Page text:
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Ridge-furrow with plastic film and straw mulch increases water availability and wheat production on the Loess Plateau

Scientific Reportsvolume 8, Article number: 6503 (2018) | Download Citation

Abstract

Mulching is critical for increasing water availability and hence winter wheat production in dryland farming systems. A two-year study was conducted to assess the effects of mulches on soil water storage (SWS), temperature, water use efficiency (WUE) and yields of winter wheat on the Loess Plateau. Four treatments were examined: conventional flat planting (CK), straw mulch (FPS), transparent plastic film mulch (FPP) and ridge-furrow with plastic film-mulched ridge and straw-mulched furrow (RFPS). Compared with CK, RFPS greatly increased SWS from 0–60 cm, FPP increased SWS from 0–40 cm, and FPS slightly increased SWS from 0–60 cm; however, FPP significantly (P < 0.05) decreased SWS from 61–100 cm. RFPS and FPP increased soil temperatures in cold seasons relative to CK, especially in RFPS (2.0–2.3 °C). Meanwhile, the rate of soil temperature increase was greater in RFPS and FPP than in CK but was lower in FPS. Mean yields were significantly increased in RFPS (56.78%), FPP (44.72%) and FPS (9.57%), and WUE was significantly increased in RFPS (44.04%) and in FPP (37.50%) compared with CK (P < 0.05). We conclude that ridge-furrow planting with plastic film-mulched ridge and straw-mulched furrow has a good potential for raising winter wheat production on the Loess Plateau.

Introduction

Drylands cover approximately 45% of Earth’s land surface1, and 57% of the world’s potentially productive area is located in drylands, which are home to 41% of the world’s population-approximately 2 billion people2. Drylands will continue to produce most of the world’s food grains for expanding populations in the years ahead3; however, crop yields on drylands are tremendously low relative to those in humid and sub-humid regions4. In some countries of Africa and the Near East, food grain production per capita has declined significantly during the past decade5,6. Water scarcity is the main limitation to production in dryland farming systems7, and therefore, the importance of agronomic practices to increase water use efficiency (WUE) and to ensure the sustainability of dryland farming systems8, especially in arid and semiarid regions9,10,11,12, such as southeast Asia, Australia, and southern Africa, are important. In China, dryland farming is practised on approximately one-third of all arable land. Approximately 40% of this dry arable land is situated on the Loess Plateau13, which covers an area of 624,000 ha and is mostly important for cereal production14,15. In this region, mean annual precipitation ranges from 150–300 mm in the north to 500–700 mm in the south, with a 35% coefficient of variation16. In many locations in the plateau region, precipitation has declined over the last five decades at a rate of 1 to 2 mm yr−1 17. Most crops planted in this region depend solely upon rainfall18, and are thus commonly drought stressed with low soil water storage (SWS). To produce sufficient food for a growing population, finding ways to improve crop WUE and thus sustain agricultural production is crucial.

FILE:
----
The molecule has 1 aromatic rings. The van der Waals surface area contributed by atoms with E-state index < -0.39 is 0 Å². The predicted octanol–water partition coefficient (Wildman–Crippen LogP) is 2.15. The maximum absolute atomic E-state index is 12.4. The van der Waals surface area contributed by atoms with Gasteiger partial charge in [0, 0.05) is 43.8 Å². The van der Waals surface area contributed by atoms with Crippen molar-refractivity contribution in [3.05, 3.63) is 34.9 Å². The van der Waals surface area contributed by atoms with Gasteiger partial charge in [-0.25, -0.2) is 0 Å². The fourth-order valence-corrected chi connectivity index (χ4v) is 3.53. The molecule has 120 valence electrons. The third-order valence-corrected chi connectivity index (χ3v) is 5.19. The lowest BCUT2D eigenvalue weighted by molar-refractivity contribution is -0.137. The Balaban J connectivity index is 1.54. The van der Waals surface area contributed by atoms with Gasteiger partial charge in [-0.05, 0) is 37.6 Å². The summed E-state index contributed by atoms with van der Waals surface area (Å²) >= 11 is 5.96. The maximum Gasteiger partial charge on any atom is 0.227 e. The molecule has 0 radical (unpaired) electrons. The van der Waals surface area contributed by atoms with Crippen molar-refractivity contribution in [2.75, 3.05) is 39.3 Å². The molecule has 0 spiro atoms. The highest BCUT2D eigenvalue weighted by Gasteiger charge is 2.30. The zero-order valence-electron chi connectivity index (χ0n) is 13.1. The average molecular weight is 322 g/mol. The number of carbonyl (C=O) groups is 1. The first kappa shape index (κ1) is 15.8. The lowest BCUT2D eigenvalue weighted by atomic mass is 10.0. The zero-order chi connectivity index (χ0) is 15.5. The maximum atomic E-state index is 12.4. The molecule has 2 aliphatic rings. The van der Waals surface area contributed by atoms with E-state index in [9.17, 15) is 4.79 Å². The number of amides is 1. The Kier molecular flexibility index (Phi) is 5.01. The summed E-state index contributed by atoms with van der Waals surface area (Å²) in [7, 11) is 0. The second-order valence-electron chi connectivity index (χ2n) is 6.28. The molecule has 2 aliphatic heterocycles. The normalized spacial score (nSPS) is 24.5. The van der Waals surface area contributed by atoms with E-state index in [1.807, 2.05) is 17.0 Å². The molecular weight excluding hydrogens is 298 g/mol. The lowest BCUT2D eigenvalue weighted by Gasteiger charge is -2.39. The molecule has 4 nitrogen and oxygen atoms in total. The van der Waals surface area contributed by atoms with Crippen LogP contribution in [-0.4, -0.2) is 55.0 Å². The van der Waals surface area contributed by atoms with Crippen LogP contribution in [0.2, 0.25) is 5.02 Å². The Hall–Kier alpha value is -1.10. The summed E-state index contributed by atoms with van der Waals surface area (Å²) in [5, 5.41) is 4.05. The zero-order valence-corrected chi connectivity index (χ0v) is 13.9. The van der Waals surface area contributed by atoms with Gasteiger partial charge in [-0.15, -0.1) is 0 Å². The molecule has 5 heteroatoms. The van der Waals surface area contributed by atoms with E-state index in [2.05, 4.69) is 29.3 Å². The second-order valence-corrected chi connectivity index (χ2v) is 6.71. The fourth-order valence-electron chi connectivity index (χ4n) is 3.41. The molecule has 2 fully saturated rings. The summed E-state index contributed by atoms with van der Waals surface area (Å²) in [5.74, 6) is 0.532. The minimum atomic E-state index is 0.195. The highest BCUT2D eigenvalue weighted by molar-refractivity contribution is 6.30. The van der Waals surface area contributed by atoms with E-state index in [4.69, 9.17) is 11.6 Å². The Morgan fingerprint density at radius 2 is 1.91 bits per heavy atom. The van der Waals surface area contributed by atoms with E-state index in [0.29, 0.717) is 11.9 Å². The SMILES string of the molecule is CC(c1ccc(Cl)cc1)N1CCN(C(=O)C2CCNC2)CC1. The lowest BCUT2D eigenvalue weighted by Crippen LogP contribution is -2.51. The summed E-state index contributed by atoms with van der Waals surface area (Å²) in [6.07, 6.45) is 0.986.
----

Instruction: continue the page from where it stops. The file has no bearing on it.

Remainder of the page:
Winter wheat (Triticum aestivum L.) is one of the most common crops on the Loess Plateau, occupying approximately 44% of the cultivated area, and plays a critical role in ensuring food security19. Being entirely dependent on precipitation, the winter wheat yield varies greatly from year to year and with precipitation16. Winter wheat is sown in late September and harvested in early June the following year. In this region, more than 60% of annual rainfall occurs during the July-September period, i.e., after harvest and before sowing. Clearly, the winter wheat growing season aligns poorly with the rainfall pattern20,21. Over the last 20 years, winter wheat yields have been increased by fertilizer application. However, this has resulted in a progressive depletions of SWS22. Some studies have reported that the drylands require higher and more stable water availabilities to produce higher winter wheat yields16,23,24. Therefore, the research aimed at increasing SWS and WUE has the potential to be highly beneficial for dryland farming systems. Likewise, the measures are needed to increase the harvesting of rainfall and its storage in root zone25.